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Moving Around in a Hurry
Next: 14.14 Automatic Setup When You Enter/Exit a Directory
 

14.13 Which Directory Am I in, Really?

The C shell, and some other shells too, keep their own idea of what your current directory is. The csh will give you the current directory's absolute pathname in $cwd ; bash uses $PWD . But sometimes this can give you the wrong pathname.

Why? Because the cwd variable was added before many versions of UNIX had symlinks ( 18.4 ) (symbolic links). As article 18.7 explains, symlinks can point to directories any place else on the filesystem or even (for some UNIXes) directories on another computer. Poor cwd couldn't cope: it assumed that the current directory was the name of the symlink itself (instead of the directory that the link points to). That led to problems like the one below: cd ing to a "directory" named wpa that's actually a symlink to /work/pwrtools/articles . The value of $cwd , shown in the prompt, is wrong. The /bin/pwd command shows the real current directory ( 14.4 ) (you should type all of /bin/pwd because some shells and users have plain pwd aliased to do echo   $cwd ):

/home/jerry% 

pwd


/home/jerry% 

ls -l wpa


lrwxrwxrwx  1 jerry  23 Sep 8 13:55 wpa -> /work/pwrtools/articles
/home/jerry% 

cd wpa


/home/jerry/wpa% 

/bin/pwd


/work/pwrtools/articles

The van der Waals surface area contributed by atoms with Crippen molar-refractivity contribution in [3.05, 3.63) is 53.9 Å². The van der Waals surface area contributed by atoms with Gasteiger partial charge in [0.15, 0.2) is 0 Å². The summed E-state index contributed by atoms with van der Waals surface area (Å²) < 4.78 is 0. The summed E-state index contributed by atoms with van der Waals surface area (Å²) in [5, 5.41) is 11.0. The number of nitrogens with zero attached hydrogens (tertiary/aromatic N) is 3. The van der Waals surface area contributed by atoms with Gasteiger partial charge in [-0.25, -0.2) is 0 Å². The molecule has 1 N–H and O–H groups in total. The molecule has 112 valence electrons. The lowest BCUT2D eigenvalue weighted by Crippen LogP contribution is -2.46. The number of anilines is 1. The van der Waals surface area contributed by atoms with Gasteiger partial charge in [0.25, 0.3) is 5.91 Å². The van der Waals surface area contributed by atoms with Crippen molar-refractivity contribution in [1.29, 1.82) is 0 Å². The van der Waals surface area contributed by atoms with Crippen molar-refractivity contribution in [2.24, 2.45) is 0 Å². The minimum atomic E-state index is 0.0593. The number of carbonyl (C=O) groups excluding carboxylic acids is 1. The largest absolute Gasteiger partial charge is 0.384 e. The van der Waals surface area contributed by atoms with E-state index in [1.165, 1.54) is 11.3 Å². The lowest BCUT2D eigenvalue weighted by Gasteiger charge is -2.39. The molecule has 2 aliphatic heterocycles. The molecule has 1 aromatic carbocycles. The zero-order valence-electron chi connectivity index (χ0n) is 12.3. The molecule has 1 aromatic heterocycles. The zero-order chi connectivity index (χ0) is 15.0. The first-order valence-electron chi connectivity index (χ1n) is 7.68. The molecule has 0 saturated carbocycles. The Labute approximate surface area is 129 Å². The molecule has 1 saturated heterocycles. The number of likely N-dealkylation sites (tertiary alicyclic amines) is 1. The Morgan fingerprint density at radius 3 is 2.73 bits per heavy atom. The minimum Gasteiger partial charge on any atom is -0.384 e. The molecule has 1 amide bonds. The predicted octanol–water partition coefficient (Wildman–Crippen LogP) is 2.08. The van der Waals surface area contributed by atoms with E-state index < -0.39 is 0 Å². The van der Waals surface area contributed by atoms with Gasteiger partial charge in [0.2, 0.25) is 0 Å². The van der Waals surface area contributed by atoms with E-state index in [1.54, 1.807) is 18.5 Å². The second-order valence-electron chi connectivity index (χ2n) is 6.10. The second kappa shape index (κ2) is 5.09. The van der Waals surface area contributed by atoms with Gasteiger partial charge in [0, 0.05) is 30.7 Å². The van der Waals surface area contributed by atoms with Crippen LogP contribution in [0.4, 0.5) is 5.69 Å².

/home/jerry/wpa%

By now, a lot of C shells have a variable named hardpaths ; the bash variable is nolinks . If you set the shell variable (usually in your shell setup file ( 2.2 ) ), the shell won't be fooled by symlinks. Watch:

/home/jerry/wpa% 

cd


/home/jerry% 

set hardpaths

      
(on bash, 

nolinks=
1
)


/home/jerry% 

cd wpa


/work/pwrtools/articles%

Setting hardpaths or nolinks makes the shell do extra work, so don't bother with it unless you use $cwd .

The dirs ( 14.6 ) command has the same problem. Setting hardpaths or nolinks helps there, too.

If your system has symlinks but your shell doesn't recognize a variable like hardpaths , here are workarounds for the .cshrc file:

alias setprompt 'set prompt="${cwd}% "'
alias cd        'chdir \!* && set cwd=`/bin/pwd` && setprompt'
alias pushd     'pushd \!* && cd .'
alias popd      'popd \!* && cd .'

When you cd , that alias resets the cwd variable to the output of /bin/pwd , then resets the prompt to the new cwd . Using pushd or popd ( 14.6 ) runs the cd alias, too - this changes to the current directory ( . ), which fixes cwd (as well as the dirs command) and resets the prompt.

Whew. Are symlinks worth the work? (I think they are.)

- JP


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